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Carnival in Romans Hardcover – November, 1979

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Language Notes

Text: English (translation)
Original Language: French

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Product Details

  • Hardcover: 426 pages
  • Publisher: George Braziller; 1st edition (November 1979)
  • Language: English
  • ISBN-10: 0807609285
  • ISBN-13: 978-0807609286
  • Product Dimensions: 1.5 x 6.8 x 9.5 inches
  • Shipping Weight: 15.2 ounces
  • Average Customer Review: 5.0 out of 5 stars  See all reviews (2 customer reviews)
  • Amazon Best Sellers Rank: #1,654,846 in Books (See Top 100 in Books)

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7 of 10 people found the following review helpful By James Dalgleish on December 9, 2005
Format: Hardcover
Leroy Ladurie takes a de constructionist look at the erosion of the tax base in pre revolutionary France, and the political impacts of maintaining a large privileged elite exempt from tax, increasing the fiscal burden to be paid by the proportionly ever smaller tax paying classes. Ultimately, this led to the fall of the throne, but this book explores the pre revolutionary era prior to the revolution when the Mardi Gras festivities provided a satirical opportunity for the oppressed lower social orders to express their dissatisfaction. The form of the Mardi Gras itself is itself the basis of the contemporary narrative structure of the British pantomime - chaotic but formal role changing, reversal, and cross dressing.

The explosion of unrest at the growth of the privileged elite enjoying exemption from tax, and the consequent increase of the tax burden on lower and middle social classes, may also have an allegory to the current New World Order scenerio of corporate privilege, and the contemporary demands for economic reform in the West.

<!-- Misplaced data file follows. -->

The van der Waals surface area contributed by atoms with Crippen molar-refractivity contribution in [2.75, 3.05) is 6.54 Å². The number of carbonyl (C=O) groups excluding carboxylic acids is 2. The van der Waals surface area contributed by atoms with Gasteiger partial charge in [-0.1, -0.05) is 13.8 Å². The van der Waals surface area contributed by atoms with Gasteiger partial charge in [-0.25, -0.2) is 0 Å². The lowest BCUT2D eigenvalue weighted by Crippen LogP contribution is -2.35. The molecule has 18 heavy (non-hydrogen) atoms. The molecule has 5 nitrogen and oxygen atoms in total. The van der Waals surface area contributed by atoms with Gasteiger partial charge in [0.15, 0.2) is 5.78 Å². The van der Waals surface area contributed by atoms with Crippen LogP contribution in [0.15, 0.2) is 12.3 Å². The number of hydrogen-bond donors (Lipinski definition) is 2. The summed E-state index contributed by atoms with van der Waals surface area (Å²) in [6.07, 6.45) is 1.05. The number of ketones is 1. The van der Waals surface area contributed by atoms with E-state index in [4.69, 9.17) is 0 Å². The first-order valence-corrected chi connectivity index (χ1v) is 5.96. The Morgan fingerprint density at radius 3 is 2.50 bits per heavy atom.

This book puts the panto into tax theory - and should be read by those interested in satire, slapstick, tax theory, and social activists alike.
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Format: Hardcover
As European feudalism merged with mercantilism a new social order came into being, which continued to define French social dynamics up to The Revolution of 1789. The aristocracy of the sword was challenged by the new aristocracy of the robe. Carnival in Romans is a vivid and totally engrossing picture of how the power of money challenged the power of chivalric honor and landed privilege. Besides the didactic merit of the book, the uniquely intimate picture of how the people of one town lived out these underlying shifts of culture and power is riveting. And, one is reminded of the constant in the life of ancien regime France: the peasant is cheated, suffers, and pays.
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